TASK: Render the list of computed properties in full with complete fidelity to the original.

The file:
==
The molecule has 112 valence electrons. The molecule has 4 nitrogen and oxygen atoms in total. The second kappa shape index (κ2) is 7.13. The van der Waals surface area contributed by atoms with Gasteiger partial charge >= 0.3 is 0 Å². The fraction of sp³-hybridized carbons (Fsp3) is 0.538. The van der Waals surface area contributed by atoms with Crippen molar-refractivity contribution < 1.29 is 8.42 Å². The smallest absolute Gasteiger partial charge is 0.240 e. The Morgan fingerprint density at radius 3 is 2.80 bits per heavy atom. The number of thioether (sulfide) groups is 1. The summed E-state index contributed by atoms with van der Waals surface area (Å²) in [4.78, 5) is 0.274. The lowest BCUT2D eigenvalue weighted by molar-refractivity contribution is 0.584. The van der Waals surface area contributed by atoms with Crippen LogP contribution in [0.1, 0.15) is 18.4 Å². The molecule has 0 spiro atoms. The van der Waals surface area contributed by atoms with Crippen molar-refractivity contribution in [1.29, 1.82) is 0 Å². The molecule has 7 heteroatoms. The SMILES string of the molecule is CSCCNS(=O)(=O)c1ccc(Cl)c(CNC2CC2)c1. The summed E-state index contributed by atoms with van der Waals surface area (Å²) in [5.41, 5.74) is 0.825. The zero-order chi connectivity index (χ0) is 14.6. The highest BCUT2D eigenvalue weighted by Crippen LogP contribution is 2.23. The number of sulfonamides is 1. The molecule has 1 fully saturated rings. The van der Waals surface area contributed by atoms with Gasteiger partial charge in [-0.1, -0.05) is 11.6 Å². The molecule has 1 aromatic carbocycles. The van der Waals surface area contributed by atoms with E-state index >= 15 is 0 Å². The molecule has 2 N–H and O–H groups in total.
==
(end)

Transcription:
The molecule has 112 valence electrons. The molecule has 4 nitrogen and oxygen atoms in total. The second kappa shape index (κ2) is 7.13. The van der Waals surface area contributed by atoms with Gasteiger partial charge >= 0.3 is 0 Å². The fraction of sp³-hybridized carbons (Fsp3) is 0.538. The van der Waals surface area contributed by atoms with Crippen molar-refractivity contribution < 1.29 is 8.42 Å². The smallest absolute Gasteiger partial charge is 0.240 e. The Morgan fingerprint density at radius 3 is 2.80 bits per heavy atom. The number of thioether (sulfide) groups is 1. The summed E-state index contributed by atoms with van der Waals surface area (Å²) in [4.78, 5) is 0.274. The lowest BCUT2D eigenvalue weighted by molar-refractivity contribution is 0.584. The van der Waals surface area contributed by atoms with Crippen LogP contribution in [0.1, 0.15) is 18.4 Å². The molecule has 0 spiro atoms. The van der Waals surface area contributed by atoms with Crippen molar-refractivity contribution in [1.29, 1.82) is 0 Å². The molecule has 7 heteroatoms. The SMILES string of the molecule is CSCCNS(=O)(=O)c1ccc(Cl)c(CNC2CC2)c1. The summed E-state index contributed by atoms with van der Waals surface area (Å²) in [5.41, 5.74) is 0.825. The zero-order chi connectivity index (χ0) is 14.6. The highest BCUT2D eigenvalue weighted by Crippen LogP contribution is 2.23. The number of sulfonamides is 1. The molecule has 1 fully saturated rings. The van der Waals surface area contributed by atoms with Gasteiger partial charge in [-0.1, -0.05) is 11.6 Å². The molecule has 1 aromatic carbocycles. The van der Waals surface area contributed by atoms with E-state index >= 15 is 0 Å². The molecule has 2 N–H and O–H groups in total.